# Initial velocity and angle when a ball is kicked over a 3m fence

• simphys
In summary: The answer seems correct based on what is shown in the video. However, it's always good to check things yourself.
erobz said:
Just so I have some better understanding of policy, have I subtly crossed the line? My thought was if they start thinking about this problem (regardless of if they succeed in solving it or not) it would help them understand the HW problem.
It's just that it is much better to keep new questions/problems in their own thread. It's too confusing for helpers if threads change subject mid-thread. • erobz
Consider that
$$x = vt\cos\theta, \qquad y = vt \sin\theta -\frac{gt^2}{2}.$$
Substituting the first into the second
$$y = x \tan\theta - \frac{gx^2}{2v^2\cos^2\theta}.$$
For a fixed ##x## and fixed ##v##, this is the height ##y## at position ##x## when launched at angle ##\theta## with speed ##v##. To find the equation of the envelope, we need to maximise this wrt ##\theta##.
$$\frac{dy}{d\theta} = \frac{x}{\cos^2\theta} - \frac{gx^2\sin\theta}{v^2\cos^3\theta} = x \frac{v^2 \cos\theta - gx \sin\theta}{v^2 \cos^3\theta}= 0.$$
Implying
$$\tan\theta = \frac{v^2}{gx}, \quad \frac{1}{\cos^2\theta} = 1 + \tan^2\theta = 1 + \frac{v^4}{g^2 x^2}$$
and therefore
$$y_{\rm max} = \frac{v^2}{g} - \frac{gx^2}{2v^2}\left( 1 + \frac{v^4}{g^2 x^2}\right) = \frac{v^2}{2g} - \frac{gx^2}{2v^2}.$$

So, why is this interesting to the problem at hand? Well, since we now have the highest you can reach at ##x## with speed ##v##, we just need to find the speed ##v## such that ##y_{\rm max} = \Delta y## when ##x = \Delta x##. This is a straightforward second order polynomial equation in ##v^2##:
$$(v^2)^2 - 2g \Delta y \, v^2 - g^2 \Delta x^2 = 0$$
and therefore
$$v^2 = g \Delta y + g\sqrt{\Delta y^2 + \Delta x^2}.$$

… assuming I managed to avoid arithmetic errors while doing this on my phone …

Edit: Note that the angle ##\theta## as found above of course councides with the expression given by @kuruman once the solution for ##v^2## is inserted into the expression for ##\tan\theta##.

I’d therefore say that the solution to the question posed in #33 is not only a curiosity related to the original problem but an actual viable way to solve it.

• hutchphd and erobz
I agree with your assessment and the equation in the spoiler. There are no arithmetic errors. It is the optimization condition, equation (6), that I derived in my insight article. I did not show it here because I assumed that this is still a "live" homework problem.

If two of the three variables are given, solving this condition for the third will give the optimized value, maxima for the displacements and minimum for the speed. For example, it's a one-liner solution to the oft seen homework problem of maximizing the range of a projectile fired off a cliff when the initial speed and cliff height are given.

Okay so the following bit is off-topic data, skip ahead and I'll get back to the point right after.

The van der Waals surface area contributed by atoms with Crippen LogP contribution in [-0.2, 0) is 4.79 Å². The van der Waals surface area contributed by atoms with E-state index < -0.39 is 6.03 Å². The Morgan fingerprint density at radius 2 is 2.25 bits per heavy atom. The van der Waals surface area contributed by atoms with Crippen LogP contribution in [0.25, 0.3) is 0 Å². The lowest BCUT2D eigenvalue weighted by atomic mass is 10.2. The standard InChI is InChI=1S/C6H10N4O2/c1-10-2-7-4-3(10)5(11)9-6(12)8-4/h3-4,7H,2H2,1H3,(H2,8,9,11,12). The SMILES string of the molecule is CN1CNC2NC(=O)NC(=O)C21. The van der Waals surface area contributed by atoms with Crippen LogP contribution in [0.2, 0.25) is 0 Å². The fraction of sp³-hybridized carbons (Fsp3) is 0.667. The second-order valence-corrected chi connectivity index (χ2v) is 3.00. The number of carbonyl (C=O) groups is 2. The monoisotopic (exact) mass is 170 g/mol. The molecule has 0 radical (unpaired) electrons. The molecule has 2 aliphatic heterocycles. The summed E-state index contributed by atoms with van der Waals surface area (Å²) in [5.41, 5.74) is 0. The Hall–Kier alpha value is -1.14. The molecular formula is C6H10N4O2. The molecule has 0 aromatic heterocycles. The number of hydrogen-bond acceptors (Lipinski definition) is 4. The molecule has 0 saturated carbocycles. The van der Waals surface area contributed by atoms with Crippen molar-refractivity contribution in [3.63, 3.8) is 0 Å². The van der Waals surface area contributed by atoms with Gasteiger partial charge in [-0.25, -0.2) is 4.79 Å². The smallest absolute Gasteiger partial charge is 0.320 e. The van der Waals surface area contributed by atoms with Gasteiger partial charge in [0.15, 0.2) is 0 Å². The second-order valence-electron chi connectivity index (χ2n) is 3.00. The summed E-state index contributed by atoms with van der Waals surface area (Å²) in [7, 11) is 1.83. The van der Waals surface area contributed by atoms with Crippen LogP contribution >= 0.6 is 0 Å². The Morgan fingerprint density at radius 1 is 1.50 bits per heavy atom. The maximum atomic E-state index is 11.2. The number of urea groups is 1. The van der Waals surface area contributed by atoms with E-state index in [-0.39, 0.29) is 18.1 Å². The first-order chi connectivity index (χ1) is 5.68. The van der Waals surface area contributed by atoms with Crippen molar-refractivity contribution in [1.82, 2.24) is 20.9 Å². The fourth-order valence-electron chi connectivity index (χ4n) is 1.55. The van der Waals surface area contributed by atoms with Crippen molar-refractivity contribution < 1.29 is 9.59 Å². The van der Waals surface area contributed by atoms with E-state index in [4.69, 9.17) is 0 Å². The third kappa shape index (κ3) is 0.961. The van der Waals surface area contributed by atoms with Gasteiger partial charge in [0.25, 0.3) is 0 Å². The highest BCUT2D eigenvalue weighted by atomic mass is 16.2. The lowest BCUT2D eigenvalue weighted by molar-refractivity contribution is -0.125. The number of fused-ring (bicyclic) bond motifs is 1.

• hutchphd and erobz
Orodruin said:
… assuming I managed to avoid arithmetic errors while doing this on my phone …

kuruman said:
I agree with your assessment and the equation in the spoiler. There are no arithmetic errors. It is the optimization condition, equation (6), that I derived in my insight article.
You didn't seem to use calculus though to get the optimization condition. Correct?

Correct.

erobz said:
No, I did it in LaTeX code in a text box on an iPhone.

• erobz
erobz said:
Physics, it's just in our heads :(

• erobz
kuruman said:
$$\theta=\arctan\left[\sqrt{1+\left(\frac{\Delta y}{\Delta x}\right)^2}+\frac{\Delta y}{\Delta x}\right].$$
If anyone's interested, here's an alternative - derived using the method in the video in @simphys's Post #12. It agrees with @kuruman's above formula (checked numerically).$$2\theta = \pi - \arctan \left( \frac {\Delta x}{\Delta y} \right)$$

• PeroK
simphys said:
Homework Statement:: Determine the minimum initial velocity v0 at which the ball must be kicked in order for it to just cross over the 3-m high fence .

Part B:
Determine the corresponding angle ##\theta _0## at which the ball must be kicked.
Use following vector product equation: $$\vec{a} \times \vec{s} = \vec{v} \times \vec{u}$$ with:

##\vec{a}=(0,-g)##
##\vec{s}=(6,3)##
##\vec{u}=(u\cos(\theta), u\sin(\theta))##
##\vec{v}=(\sqrt{(u^2-6g)}\sin(\theta), -\sqrt{(u^2-6g)}\cos(\theta))##
and then $$\tan\theta=\frac{u}{v}$$. Determine u and hence v from the vector equation. Do NOT attempt to substitute for ##\theta## when processing the vector equation.

The caveat here is that probably no-one will know what you're talking about! But in essence we are using the method mentioned by @kuruman in post #19: